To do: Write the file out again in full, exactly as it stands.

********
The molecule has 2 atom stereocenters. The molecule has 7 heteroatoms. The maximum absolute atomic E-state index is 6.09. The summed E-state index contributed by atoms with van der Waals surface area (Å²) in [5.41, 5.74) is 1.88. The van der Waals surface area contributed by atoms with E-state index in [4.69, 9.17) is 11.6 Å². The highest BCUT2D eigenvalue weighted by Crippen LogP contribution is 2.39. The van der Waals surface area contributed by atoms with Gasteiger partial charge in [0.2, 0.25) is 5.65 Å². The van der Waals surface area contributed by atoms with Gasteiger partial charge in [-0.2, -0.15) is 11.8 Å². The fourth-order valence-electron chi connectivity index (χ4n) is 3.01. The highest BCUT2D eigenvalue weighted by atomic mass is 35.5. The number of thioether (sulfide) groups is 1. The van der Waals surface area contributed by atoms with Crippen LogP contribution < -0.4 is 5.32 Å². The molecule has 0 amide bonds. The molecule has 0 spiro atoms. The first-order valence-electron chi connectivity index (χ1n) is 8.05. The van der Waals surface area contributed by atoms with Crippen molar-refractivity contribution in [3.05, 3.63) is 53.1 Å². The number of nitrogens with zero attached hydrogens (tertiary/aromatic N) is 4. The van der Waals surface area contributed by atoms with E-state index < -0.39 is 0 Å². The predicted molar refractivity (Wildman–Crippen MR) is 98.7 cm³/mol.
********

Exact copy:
The molecule has 2 atom stereocenters. The molecule has 7 heteroatoms. The maximum absolute atomic E-state index is 6.09. The summed E-state index contributed by atoms with van der Waals surface area (Å²) in [5.41, 5.74) is 1.88. The van der Waals surface area contributed by atoms with E-state index in [4.69, 9.17) is 11.6 Å². The highest BCUT2D eigenvalue weighted by Crippen LogP contribution is 2.39. The van der Waals surface area contributed by atoms with Gasteiger partial charge in [0.2, 0.25) is 5.65 Å². The van der Waals surface area contributed by atoms with Gasteiger partial charge in [-0.2, -0.15) is 11.8 Å². The fourth-order valence-electron chi connectivity index (χ4n) is 3.01. The highest BCUT2D eigenvalue weighted by atomic mass is 35.5. The number of thioether (sulfide) groups is 1. The van der Waals surface area contributed by atoms with Crippen LogP contribution < -0.4 is 5.32 Å². The molecule has 0 amide bonds. The molecule has 0 spiro atoms. The first-order valence-electron chi connectivity index (χ1n) is 8.05. The van der Waals surface area contributed by atoms with Crippen molar-refractivity contribution in [3.05, 3.63) is 53.1 Å². The number of nitrogens with zero attached hydrogens (tertiary/aromatic N) is 4. The van der Waals surface area contributed by atoms with E-state index < -0.39 is 0 Å². The predicted molar refractivity (Wildman–Crippen MR) is 98.7 cm³/mol.